Depression – an Inflammatory Disease?

SRxA’s Word on Health brings you a chicken and egg type conundrum to start your day.

Up to 40% of people who are chronically ill get depressed.  Depressed people are prone to a variety of medical illnesses including diabetes and coronary heart disease.

So which comes first?

A new meta-analysis from researchers at the University of Toronto, published last month in Biological Psychiatry, may provide the answer.

To determine whether pro-inflammatory cytokines play a role in the overlap between depression and inflammation-associated medical disorders, the Toronto group conducted a meta-analysis of 24 studies of cytokine levels in 438 unmedicated subjects with major depression and 350 medically and psychiatrically healthy controls.

They found that concentrations of two cytokines: tumor necrosis factor-alpha (TNF-α) and interleukin (IL)-6 were significantly higher in depressed patients than in controls. The groups showed no significant differences in other interleukin levels.

IL-6 stimulates differentiation and proliferation of antibody secreting white blood cells while TNF-α  stimulates the release of other pro-inflammatory cytokines and inflammatory prostaglandins. In the brain, these substances result in increased cortisol production; and increased production of a substance that accelerates cell death.  This reduces the resilience of the brain and may contribute to the stress response that is characteristic of depression.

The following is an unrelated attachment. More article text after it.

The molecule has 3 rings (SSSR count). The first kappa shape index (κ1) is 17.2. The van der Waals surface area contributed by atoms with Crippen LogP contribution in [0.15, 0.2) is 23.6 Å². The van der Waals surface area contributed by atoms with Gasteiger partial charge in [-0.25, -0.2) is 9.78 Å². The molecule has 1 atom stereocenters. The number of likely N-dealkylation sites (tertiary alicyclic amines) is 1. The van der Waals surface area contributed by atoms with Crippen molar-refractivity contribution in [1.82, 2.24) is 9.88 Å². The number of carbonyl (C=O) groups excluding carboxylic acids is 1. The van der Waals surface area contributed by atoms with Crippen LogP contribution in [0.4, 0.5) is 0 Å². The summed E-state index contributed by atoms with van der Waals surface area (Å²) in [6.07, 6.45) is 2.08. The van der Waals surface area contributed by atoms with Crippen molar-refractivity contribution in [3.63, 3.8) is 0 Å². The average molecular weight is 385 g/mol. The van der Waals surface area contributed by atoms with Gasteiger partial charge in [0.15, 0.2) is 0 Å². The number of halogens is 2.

High levels of IL-6 and TNF-α  have also been correlated with depression in patients with cancerend stage kidney diseaseParkinson’s disease, stroke and a host of other non-infectious conditions.

The results of this study provide further evidence that depression is accompanied by activation of the inflammatory response system and contributes to the development and progression of physical illness.

Which begs the question – will anti-inflammatory drugs prove helpful in managing depression?

Although corticosteroids, used to treat inflammatory conditions, have an initial ‘pick me up’ effect in some patients, over time, the same drugs can provoke depression. Non-steroidal anti-inflammatory drugs (NSAIDs) could be another option, but they may also cause depressing side-effects such as  nausea, vomiting, diarrhea, constipation, headache, and drowsiness.

Word on Health suggests more studies are needed before we start popping more pills!